The Power Lies in the Middle
In your book "Forces of Fortune" you analyse the new middle class in the Middle East, which has effected long-term change on the national economies of countries such as Turkey, Dubai and other countries in the region. In your view, does the sustained unrest in Iran also represent an uprising of this new middle class?
Vali Nasr: As I discuss in my book the reform movement in Iran has its roots in the rise of a new middle class that since the late 1980s grew in size as the Iranian economy privatized and opened up to some extent. As this middle class grew in size and prosperity it demanded more cultural openness, political freedoms and engagements with the global economy and world culture. In many ways, in Iran economic opening preceded demands for political opening.
Economic activism supported civil society growth and reflected growing middle class values. Both the power and limits to reform movement today is reflective of the relative size of the middle class and the private sector economy it relies on. The middle class has made the reform movement possible, but the middle class is not yet large enough to guarantee its ultimate success.
In the past, the middle classes in the Middle East were often propped up and controlled by whichever regime happened to be in power – for example through political campaigns in the education system or through forced cultural change. How does today’s new middle class differ from the old one in the countries of the region?
Nasr: The old middle class is not a bourgeoisie as the term is understood, and therefore has not played the historical role of a bourgeoisie. A middle class that is created by the state and depends on the state is ultimately not a force for political change. The middle class that transformed the West and is now transforming large parts of newly-industrializing world is not dependent on the state, but on markets – its interests are tied to the global economy and it absorbs cultural and political values that would serve its economic interests.
We can see from history and recent experience that an independent bourgeoisie – a middle class tied to markets and commerce – is a force for liberalism and democracy, and also stability and moderation. The old middle class was not capitalist but statist, the new middle class is capitalist – it is much closer to the historical models that have shaped modernity, democracy and global markets everywhere.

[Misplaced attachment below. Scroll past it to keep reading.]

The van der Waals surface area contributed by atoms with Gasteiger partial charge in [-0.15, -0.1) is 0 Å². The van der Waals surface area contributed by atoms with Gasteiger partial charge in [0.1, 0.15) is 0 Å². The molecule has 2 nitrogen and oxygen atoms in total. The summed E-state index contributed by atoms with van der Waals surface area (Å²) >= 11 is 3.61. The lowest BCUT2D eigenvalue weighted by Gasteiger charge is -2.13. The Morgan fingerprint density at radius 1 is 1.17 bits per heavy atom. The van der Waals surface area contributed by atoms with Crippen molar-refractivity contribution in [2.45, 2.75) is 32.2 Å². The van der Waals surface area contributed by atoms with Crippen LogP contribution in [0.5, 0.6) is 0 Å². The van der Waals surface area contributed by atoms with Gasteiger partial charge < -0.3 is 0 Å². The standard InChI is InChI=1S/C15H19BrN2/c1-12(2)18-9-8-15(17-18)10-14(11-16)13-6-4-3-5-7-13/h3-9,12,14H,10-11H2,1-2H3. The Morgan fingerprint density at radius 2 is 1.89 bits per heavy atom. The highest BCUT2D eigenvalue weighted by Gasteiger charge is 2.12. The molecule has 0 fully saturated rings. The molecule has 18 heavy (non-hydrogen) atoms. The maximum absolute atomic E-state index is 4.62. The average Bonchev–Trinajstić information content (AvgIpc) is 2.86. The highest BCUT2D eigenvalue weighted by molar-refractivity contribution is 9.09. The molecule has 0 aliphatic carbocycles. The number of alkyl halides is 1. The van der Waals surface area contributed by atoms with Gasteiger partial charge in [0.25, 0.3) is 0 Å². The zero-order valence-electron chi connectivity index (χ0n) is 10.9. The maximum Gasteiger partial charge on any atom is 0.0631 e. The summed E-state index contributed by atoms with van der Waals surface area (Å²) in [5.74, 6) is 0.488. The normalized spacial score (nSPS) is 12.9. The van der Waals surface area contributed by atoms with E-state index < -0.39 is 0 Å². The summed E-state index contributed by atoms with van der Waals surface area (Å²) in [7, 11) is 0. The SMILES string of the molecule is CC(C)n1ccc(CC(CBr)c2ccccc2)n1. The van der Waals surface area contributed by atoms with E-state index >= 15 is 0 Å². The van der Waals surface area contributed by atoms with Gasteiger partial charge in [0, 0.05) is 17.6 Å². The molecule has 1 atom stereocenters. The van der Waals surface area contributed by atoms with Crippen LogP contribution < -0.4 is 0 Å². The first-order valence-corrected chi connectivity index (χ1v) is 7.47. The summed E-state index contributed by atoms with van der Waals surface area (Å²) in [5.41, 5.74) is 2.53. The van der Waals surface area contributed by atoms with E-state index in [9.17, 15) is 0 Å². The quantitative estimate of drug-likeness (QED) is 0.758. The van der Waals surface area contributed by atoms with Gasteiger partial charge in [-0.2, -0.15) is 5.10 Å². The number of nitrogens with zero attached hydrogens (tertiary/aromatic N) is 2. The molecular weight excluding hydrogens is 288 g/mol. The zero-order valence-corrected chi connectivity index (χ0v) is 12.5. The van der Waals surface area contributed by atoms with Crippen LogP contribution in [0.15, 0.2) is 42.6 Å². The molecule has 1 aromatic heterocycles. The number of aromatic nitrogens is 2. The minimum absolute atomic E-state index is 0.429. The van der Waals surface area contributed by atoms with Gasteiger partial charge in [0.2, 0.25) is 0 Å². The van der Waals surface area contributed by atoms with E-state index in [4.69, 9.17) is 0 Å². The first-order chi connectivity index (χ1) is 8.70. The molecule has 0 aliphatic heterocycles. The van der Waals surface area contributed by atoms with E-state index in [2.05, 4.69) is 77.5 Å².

How could Islamic nations such as Iran be integrated into the global economy?
Nasr: As I discuss in my book, integration in the global economy is a matter of internal economic reform combined with greater trade. This combination forces economies to change, and ties wealth generation – and the class that most benefits from it – to global economy and culture. The economic transformation then requires legal and political reform and these put together force countries to align their interests with the rest of the world and embrace more open political systems governed by law and universal values.
If you analyse the foreign and defence policies of the US over the past few years, would you argue in favour of placing less emphasis on political pressure and military might, and more on opening up world markets in order to better integrate the Islamic world?
Nasr: The economic transformation I write about is a long-run solution to the larger problems the West faces in the Muslim world. In the long run if the climate of confrontation and distrust between the West and the Muslim world is to be replaced by the kind of relations that exist between the West and Asia or Latin America, then there has to be more economic ties and shared economic values and interests and participation in the same global market.
Presently it appears that the "Chinese model", which champions economic liberalisation coupled with an authoritarian leadership, is gaining worldwide appeal. Might such a model not be more attractive for Islamic countries than the western system that you yourself admire? This would mean that regimes there would be spared a loss of power, which is something that has to be in their best interests.
Nasr: The Chinese model has certain attraction for many countries that are moving beyond authoritarianism and closed economies. Perhaps the Chinese model itself is a transition phase – albeit a longer one – to democratic capitalism. But what is important in discussion of the Muslim world is not the system of government, but that even in China the middle class, as it integrates into the global economy, it adopts certain values and interests – so whether more authoritarian or more democratic, China's middle class is embracing many global economic and cultural values, and interdependence obviates open confrontation.
Interview by Ramon Schack
© Qantara.de 2010
Brian Whitaker's "What's Really Wrong with the Middle East"
In his latest book, Brian Whitaker takes a look at the so-called 'Arab malaise'. In it Whitaker argues that the repressive reflexes of Arab regimes have been internalized and are repeated at virtually every layer of society. A review by James M. Dorsey
The Arab World: Globalisation and Cultural Identitiy
Eyes Firmly on the Past
The well-known writer and media expert Khaled Hroub is critical of those who champion "cultural particularism" in the Arab world. He sees this way of thinking as being nothing more than a method of defending Arab despotism and the backwardness of the region
"Globalisation Is Western Hegemony"
Hassan Hanafi is known to be a severe critic of globalization. According to the professor of philosophy at the University of Cairo the phenomenon has no positive aspects at all